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Arts Calendar / October 26 / Ballet
19:00 Don Quixote
Ballet to music by Ludwig Minkus, arranged by John Lunchberry. 190 min (with two intermissions). Choreography: Rudolf Nureyev. Staging: Laurent Hilaire. Don Quixote is one of much-loved 19th-century classics - its story is drawn from Miguel de Cervantes's classic novel and set to Ludwig Minkus's score. The ballet has long been acclaimed for its virtuoso dancing, beautiful and technically demanding 'vision scene' and the famously bravura and breath-taking Act III pas de deux. Don Quixote was brought from Russia to other countries first by Anna Pavlova's company in 1924 in an abridged version of Gorsky's 1902 production, though the full-length work was not staged abroad for many years. The famous Grand Pas de Deux from the ballet's final scene was staged in the West as early as the 1940s, given first by the Ballet Russe de Monte-Carlo. The first full-length production mounted outside of Russia was a completely new staging, produced and choreographed by Ninette de Valois for The Royal Ballet in 1950. The first full revival of the original Russian production to be staged in the West was by Ballet Rambert in 1962. In 1966 Rudolf Nureyev staged his version for the Vienna State Opera Ballet, with Minkus' score adapted by John Lanchbery. Don Quixote and his servant Sancho Panza set out to have a chivalrous adventure. They meet Kitri and Basilio, a young couple who cannot marry because Kitri's father is determined to marry her off to the wealthy Gamache. Don Quixote decides to intervene. With Don Quixote's help, Kitri and Basilio convince her father to let them marry. Don Quixote also persuades Gamache that he would prefer to marry the barmaid anyway. Kitri and Basilio celebrate, and everyone cheers Don Quixote on his way.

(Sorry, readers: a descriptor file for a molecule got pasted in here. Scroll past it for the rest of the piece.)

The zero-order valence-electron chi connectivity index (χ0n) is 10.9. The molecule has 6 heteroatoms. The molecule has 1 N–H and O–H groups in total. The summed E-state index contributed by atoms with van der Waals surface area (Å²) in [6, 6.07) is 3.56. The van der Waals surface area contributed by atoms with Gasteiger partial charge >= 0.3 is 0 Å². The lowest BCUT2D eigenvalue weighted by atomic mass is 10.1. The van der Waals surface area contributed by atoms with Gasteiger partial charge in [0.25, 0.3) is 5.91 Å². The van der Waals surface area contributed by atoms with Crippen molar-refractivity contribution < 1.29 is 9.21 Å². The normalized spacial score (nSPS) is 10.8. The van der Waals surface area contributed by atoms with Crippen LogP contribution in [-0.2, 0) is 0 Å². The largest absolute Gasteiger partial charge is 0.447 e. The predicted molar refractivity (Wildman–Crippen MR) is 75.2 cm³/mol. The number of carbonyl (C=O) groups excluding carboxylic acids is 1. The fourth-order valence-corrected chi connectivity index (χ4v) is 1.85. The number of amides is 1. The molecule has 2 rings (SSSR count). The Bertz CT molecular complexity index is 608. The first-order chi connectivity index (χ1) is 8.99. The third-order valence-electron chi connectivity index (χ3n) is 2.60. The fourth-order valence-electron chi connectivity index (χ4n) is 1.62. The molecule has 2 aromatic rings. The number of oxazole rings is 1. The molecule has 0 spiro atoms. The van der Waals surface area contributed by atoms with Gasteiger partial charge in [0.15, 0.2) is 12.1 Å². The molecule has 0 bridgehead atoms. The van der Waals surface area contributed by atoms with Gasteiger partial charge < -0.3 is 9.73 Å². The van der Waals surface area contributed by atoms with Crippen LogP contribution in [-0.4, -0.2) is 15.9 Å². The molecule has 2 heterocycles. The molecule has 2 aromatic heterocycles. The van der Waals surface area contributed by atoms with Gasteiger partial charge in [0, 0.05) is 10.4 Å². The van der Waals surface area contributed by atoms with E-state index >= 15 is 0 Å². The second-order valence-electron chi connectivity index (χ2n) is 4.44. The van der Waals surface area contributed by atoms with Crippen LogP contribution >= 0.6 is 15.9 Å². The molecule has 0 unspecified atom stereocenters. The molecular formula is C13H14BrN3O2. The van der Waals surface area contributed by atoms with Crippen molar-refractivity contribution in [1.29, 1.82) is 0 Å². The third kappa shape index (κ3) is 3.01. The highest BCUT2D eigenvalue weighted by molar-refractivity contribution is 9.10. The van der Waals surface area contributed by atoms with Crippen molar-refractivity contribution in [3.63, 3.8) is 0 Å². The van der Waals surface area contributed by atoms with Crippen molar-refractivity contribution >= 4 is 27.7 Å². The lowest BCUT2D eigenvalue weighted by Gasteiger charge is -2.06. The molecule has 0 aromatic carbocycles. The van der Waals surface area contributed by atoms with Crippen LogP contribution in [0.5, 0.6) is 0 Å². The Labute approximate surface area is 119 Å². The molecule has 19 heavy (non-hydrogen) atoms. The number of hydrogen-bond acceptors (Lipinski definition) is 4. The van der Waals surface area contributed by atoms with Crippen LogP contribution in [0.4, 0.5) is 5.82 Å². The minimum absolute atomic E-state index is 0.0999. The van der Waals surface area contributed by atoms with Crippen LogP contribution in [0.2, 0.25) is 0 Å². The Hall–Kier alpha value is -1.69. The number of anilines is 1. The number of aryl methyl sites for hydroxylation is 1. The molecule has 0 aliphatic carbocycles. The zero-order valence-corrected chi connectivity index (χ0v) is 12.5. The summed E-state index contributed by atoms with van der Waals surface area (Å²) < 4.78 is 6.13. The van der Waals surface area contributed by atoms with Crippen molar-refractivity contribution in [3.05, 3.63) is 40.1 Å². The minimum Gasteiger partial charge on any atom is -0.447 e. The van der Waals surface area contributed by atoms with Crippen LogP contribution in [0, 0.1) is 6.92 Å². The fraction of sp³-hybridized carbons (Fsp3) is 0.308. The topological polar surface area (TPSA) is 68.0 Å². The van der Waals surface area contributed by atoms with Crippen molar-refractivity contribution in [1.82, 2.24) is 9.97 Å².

Stanislavsky and Nemirovich-Danchenko Music Theater 
19:00 Raymonda
Ballet in Ballet in three acts to music by Alexander Glazunov. 180 min (with two intervals). Libretto by Yuri Grigorovich after scenario by Lidia Pashkova, based on medieval knight`s legends. Choreographer: Yuri Grigorovich (version of 2003). Scenes in choreography by Marius Petipa and Alexander Gorsky. Designer: Simon Virsaladze. Marius Petipa created Raymonda when he was in his eightieth year, and it was one of his late grand ballets. Its simple story, based on a medieval chivalrous legend, brought together everything that was the best of the best that Petipa had done in the course of his long career as a choreographer in Russia. Here there is a ballet and detective plot including dreams, kidnappings and joyous releases, a complex and varied ballerina role and a conflict between the male roles the refined and classical Jean de Brienne and the passionate and pointedly typical oriental Abderakhman, the vast number of characters, meaning a similar number of dancers engaged in the ballet, the colourful character dances and, arguably, Petipa's main pride and glory the fully-developed dance scenes of classical ensembles. The conflict is based on the contrast of two different worlds: the serene and knightly noble idyll of Raymonda's medieval castle meets the Barbarian world of ungovernable passions embodied by Abderakhman and his suite. The choreographer resolved the musical contrast by juxtaposing the expressive nature of Abderakhman's gestures, the temperamental character dances of his suite and the classical dance of Raymonda's world.
Bolshoi Theater 
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